Words: Calvin Chan
Photography: Calvin Chan
Published: July 13, 2021
Over the years, MINIs have not only grown in size but have also shifted into a more premium and upscale product. Utilizing their corporate overlords to their advantage, the new 2022 MINIs are pretty much miniature BMWs with premium switchgear, luxury amenities, and all the modern tech available. You can now think of the MINI Cooper as a smaller, more compact, and more charming 2 Series, and even though most of the 2022 upgrades are in the aesthetics department, it elevates them into significantly better hatchbacks.
Many of the shared BMW parts have come downstream, from the new steering wheel that is wrapped in the same tastefully thick leather as the one in the 4 Series. The leather is not as grainy, and the wheel is not as chunky, or as concave-shaped as the MINI’s outgoing wheel, and feels expensive under grip. The shape is cleaner than before with new buttons that control the infotainment, though the plastic paddle shifters remain the same - while they look great, they unfortunately feel lower class. And for the first time ever, the MINI Cooper is now available with a heated steering wheel, handy for those frigid winter mornings.
The 8.8-inch infotainment unit is also carried down from BMW, and is now standard fare across the MINI lineup. It utilizes both touchscreen input and rotary dial input, but the system is mapped a little differently to give it some youthful charm and some distinguishable flair. The circumference of the center unit continues to light up depending on input - turning up the temperature makes it glow red, while turning it down turns it blue. The plastic buttons that lie underneath the screen however feel incredibly low-rent, giving off that squeaky feedback when pushed. The outgoing layout with the dedicated grooved buttons felt better and was much easier to use. On a side note, Apple CarPlay is available but it still does not support Android Auto.
Aside from the new fan vents, the rest of the interior is carried over including the two sunroofs that hover over each row of seats, though only the front one opens. Front cabin space is ample, even for my six-foot figure, but the rear seats are a struggle. I am unable to sit behind my own driving position without crushing my knees, though headroom is sufficient. Still, it’s a charming cabin that keeps improving year over year. If you took away the MINI badges and replaced them with BMW ones, I don’t think many would question it.
The exterior follows the same MINI formula, with standard LED headlights and taillights in a Union Jack design, giving it a distinctive light signature in the dark. Vertical air intakes replace the fog lights up front, with slightly revised front and rear bumpers, along with new wheel designs, paint colours, and endless accessories and bonnet stripes available in the configurator that uplifts the MINI’s cheeky styling to your own personal taste.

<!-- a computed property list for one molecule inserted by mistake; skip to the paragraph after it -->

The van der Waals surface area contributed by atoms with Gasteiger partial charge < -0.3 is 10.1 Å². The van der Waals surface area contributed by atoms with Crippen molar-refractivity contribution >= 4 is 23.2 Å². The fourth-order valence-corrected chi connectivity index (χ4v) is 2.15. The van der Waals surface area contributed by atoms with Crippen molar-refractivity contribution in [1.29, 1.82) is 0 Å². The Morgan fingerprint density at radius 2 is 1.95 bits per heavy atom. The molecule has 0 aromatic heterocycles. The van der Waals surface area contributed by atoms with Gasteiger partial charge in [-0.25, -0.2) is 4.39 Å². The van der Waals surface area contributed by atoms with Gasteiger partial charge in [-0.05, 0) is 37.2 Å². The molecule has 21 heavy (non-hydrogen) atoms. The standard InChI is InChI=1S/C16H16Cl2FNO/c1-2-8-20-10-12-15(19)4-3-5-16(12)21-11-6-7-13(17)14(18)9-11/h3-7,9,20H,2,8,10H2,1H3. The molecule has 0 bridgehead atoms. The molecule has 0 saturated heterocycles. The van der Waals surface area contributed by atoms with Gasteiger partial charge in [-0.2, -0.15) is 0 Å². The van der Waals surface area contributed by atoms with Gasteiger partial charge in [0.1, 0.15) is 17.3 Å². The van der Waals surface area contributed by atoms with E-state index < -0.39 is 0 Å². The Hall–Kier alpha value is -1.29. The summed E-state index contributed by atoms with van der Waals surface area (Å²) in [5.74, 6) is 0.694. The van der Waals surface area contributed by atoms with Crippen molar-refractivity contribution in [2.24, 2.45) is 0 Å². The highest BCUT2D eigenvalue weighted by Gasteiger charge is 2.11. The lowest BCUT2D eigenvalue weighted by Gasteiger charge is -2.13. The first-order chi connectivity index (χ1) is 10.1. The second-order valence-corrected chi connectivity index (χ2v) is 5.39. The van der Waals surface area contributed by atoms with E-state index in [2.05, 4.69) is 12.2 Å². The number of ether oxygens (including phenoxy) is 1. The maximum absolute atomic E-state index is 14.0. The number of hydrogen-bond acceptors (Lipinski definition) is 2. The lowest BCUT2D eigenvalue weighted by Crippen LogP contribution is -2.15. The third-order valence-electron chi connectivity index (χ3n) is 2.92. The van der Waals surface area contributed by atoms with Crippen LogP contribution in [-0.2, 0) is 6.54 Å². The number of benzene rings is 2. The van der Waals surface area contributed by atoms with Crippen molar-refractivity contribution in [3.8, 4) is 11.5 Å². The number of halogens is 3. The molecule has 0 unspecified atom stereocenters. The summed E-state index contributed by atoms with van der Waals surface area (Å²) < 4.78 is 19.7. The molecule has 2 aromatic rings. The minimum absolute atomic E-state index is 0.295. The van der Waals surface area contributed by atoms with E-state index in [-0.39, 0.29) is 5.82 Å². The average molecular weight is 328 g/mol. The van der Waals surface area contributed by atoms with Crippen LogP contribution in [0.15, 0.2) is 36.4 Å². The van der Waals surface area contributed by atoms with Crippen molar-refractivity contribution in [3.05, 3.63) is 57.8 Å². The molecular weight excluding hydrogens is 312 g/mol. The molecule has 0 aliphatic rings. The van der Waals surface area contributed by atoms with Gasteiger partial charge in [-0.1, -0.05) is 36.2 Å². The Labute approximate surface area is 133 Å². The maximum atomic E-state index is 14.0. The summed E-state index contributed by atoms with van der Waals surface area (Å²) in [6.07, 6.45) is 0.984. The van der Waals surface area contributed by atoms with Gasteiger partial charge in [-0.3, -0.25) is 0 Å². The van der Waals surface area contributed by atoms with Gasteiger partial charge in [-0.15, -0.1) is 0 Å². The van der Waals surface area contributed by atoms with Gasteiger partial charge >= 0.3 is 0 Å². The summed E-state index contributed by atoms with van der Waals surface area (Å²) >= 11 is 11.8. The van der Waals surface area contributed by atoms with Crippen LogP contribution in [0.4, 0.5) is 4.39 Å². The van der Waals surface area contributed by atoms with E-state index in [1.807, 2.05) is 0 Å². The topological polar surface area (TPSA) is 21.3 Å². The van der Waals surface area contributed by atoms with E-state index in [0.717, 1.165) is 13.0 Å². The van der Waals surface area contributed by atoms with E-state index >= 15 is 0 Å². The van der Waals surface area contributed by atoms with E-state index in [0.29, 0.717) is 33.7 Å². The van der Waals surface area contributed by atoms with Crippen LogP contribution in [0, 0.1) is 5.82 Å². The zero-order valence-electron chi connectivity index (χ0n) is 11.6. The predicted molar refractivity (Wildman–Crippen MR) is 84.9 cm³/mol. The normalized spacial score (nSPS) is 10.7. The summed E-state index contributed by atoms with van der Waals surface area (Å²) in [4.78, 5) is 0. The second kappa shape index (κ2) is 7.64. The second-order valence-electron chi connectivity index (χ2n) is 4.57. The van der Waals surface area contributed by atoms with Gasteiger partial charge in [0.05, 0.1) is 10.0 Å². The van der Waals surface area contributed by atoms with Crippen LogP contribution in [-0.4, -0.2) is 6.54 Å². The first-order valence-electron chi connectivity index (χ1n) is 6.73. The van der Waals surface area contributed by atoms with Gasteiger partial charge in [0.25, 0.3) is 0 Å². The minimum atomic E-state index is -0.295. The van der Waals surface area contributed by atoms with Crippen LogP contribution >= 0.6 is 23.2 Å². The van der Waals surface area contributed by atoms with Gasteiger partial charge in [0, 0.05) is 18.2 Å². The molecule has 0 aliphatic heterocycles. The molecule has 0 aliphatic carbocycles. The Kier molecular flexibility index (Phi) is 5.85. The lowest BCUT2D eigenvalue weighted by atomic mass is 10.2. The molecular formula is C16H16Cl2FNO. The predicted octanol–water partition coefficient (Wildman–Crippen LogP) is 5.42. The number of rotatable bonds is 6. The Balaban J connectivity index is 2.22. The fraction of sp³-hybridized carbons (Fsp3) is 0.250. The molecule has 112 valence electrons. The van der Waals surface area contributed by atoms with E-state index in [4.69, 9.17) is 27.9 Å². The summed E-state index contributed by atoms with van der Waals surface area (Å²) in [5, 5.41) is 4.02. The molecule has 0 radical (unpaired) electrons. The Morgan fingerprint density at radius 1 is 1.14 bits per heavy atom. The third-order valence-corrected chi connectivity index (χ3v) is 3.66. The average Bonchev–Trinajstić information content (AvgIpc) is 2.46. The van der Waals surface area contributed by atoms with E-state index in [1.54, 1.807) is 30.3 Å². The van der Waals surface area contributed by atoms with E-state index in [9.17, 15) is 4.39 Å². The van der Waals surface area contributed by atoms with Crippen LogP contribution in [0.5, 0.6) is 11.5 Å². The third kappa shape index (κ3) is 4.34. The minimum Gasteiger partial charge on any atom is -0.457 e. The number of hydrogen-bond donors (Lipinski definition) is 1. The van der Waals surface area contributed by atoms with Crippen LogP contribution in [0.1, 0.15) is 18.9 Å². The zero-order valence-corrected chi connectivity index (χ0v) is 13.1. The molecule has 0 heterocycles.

The standard MINI Cooper uses a 134-hp 1.5-litre three-cylinder for propulsion, while the Cooper S we are testing harbours a more potent 2.0-litre turbo-four that pushes out 189 hp and 207 lb-ft instead. A six-speed manual does not cost extra, though our vehicle was loaded up with a 7-speed dual clutch automatic.
The Cooper S offers good power, and while 189 horses may not seem like much, you have to remember that this is a small hatchback, not a Ford F-150. There is not enough thrust for the MINI to feel overwhelming, but it will feel right at home for those who have a heavy right foot and enjoy quick jaunts and overtakes on the highway. To make the most out of the Cooper S, simply flick it into Sport Mode, slap the shifter into S, and floor the throttle. Maximum torque comes on early and does not let up until 4,600 rpm, around the same time you want to start shifting. With such an eager powertrain and capable chassis, the Cooper S eggs you to drive fast, and it even manages to turn low-speed drives into a joy. Turbo lag is somewhat persistent at low speeds, but it’s easy to work around it with such a responsive gearbox and agile front end.
Overall, the 2022 MINI Cooper is a well-packaged hatchback that effectively combines both comfort and practicality. It’s not as spacious as a Golf GTI, as fun as a Subaru WRX, nor as value-oriented as a Honda Civic Si, but it’s a bundle of joy brimming with charm, individuality, and a constantly improving interior that keeps the MINI appeal strong.
Model: 2022 MINI Cooper S 5-Door
Paint Type: Island Blue Metallic
Base Price: $30,090
Price as Tested: $43,630
Length/Width/Height (mm): 4,013 / 1,727 / 1,425
Engine: 2.0-litre turbo-four
Horsepower: 189 hp @ 5,000 - 6,000 rpm
Torque: 207 lb-ft @ 1,350 - 4,600 rpm
Transmission: 8-speed automatic
Engine & Drive Configuration: Front engine, FWD
Observed Fuel Consumption (L/100km): 8.5